In Which we are mauled by a Pack of Huge Wild Beasts

When the day dawned bright and sunny it was hard not to get excited at the prospect of having our first club ride since the triumphant Great Traverse. Although Bob was off in Sydney, competing in some criterium races for elderly one legged riders, I was hopeful of a good turnout of the remainder of the members.

As arranged I commenced at Mt Evelyn at 1pm and was soon heading off down the first hill, feeling on top of the world. I can never take for granted the fact that we have freely available and accessable to us, one of the finest bike trails you could ever hope to ride upon. By 1.20 pm I had joined up with John at Wandin, and I was pleased to see that he had left his flags and hooters at home where they belong.

As we headed off towards Woori Yallock we reflected on the fact that our discussions have not been nearly as contraversial since Bob’s absence. We need him back ASAP to throw some sparks back into our lunchtime problem solving sessions. By this time the afternoon was cool, still and sunny – absolutely perfect for riding. Cruising along at about 25 kph we soon were confronted by an appalling sight on the trail ahead.

It is bad enough when you are threatened by a single, unleashed dog but when you see about 10 very large and angry looking dogs all heading down the track towards you, it is every cyclist’s worst dream. As we tentatively drew closer we could see that there were a couple of owners in the middle of them, trying to pretend that the pack was under some sort of control. But we both knew that such dogs are never really “under control”.

The dog pack approaches

John reached for his handy digital camera to record the event for possible future court action and was immediately involved in a nasty shouting match with the female owner who soon proffered him some advice which is better not printed on this page.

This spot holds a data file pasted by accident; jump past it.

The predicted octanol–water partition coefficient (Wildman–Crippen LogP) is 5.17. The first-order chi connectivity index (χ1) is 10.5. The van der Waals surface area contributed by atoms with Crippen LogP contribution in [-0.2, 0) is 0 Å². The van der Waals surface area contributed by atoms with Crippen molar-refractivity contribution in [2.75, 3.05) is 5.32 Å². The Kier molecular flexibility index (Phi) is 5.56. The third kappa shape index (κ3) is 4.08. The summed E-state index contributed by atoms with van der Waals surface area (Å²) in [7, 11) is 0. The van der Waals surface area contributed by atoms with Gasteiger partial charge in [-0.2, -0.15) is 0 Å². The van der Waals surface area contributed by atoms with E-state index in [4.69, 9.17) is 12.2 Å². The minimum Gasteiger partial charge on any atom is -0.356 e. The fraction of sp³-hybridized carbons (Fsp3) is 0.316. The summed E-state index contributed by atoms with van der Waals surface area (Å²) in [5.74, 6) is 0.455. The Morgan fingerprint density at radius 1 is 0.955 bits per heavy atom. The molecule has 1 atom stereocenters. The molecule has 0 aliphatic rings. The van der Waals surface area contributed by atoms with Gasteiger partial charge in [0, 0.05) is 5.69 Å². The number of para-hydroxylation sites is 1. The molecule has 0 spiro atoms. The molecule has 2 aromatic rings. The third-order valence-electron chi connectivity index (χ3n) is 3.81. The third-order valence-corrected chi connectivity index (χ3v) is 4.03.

Since I was not willing to get into another visit to the emergency ward I decided that discretion was by far the better part of valour and retreated to watch from a safe distance away.

The pack retreats

Of course I had not counted on John’s array of secret weapons, including his penetrating electric horn. Soon we were both through the pack and on our way again. It still makes you wonder though at why some people would consider it OK to go wandering down a busy bicycle path with a whole pack of untethered beasts.

Although Mal had previously indicated that he would probably meet us at Woori Yallock, when we arrived there was no sign of him. We tried ringing him on his mobile but there was no answer. When, after 45 mins, he had still not turned up, we realised that it was going to be yet another “no show” for Mal and headed off to Warburton without him.

Keeping a lookout from a safe distance

Fortunately the remainder of the ride to Warburton went without a hitch, and after a few sausage rolls and cups of coffee we were ready to return back to Woori Yallock to meet Spanner Billson and Dave Rocket Garrett. They were waiting for us at the station and looked keen to get under way. Looks like with these two we may have let the genie out of the bottle – I bet they are already browsing through the lycra section at the local bike shop.

The enlarged “quadraton” proceeded up the hill to Killara station where exhaustion gave way to high jinks, and after a short rest we arrived at the watering hole near Seville. By this time Warren and Dave were starting to feel the effects of the high altitude and crank madness and could proceed no further. They decided to wait while John and I completed the trail and then go back to rescue them from the wilderness.

Although it was getting dark by the time I got back to Mt Evelyn it had been yet another great ride, with just enough incidents and danger to keep us coming back for more.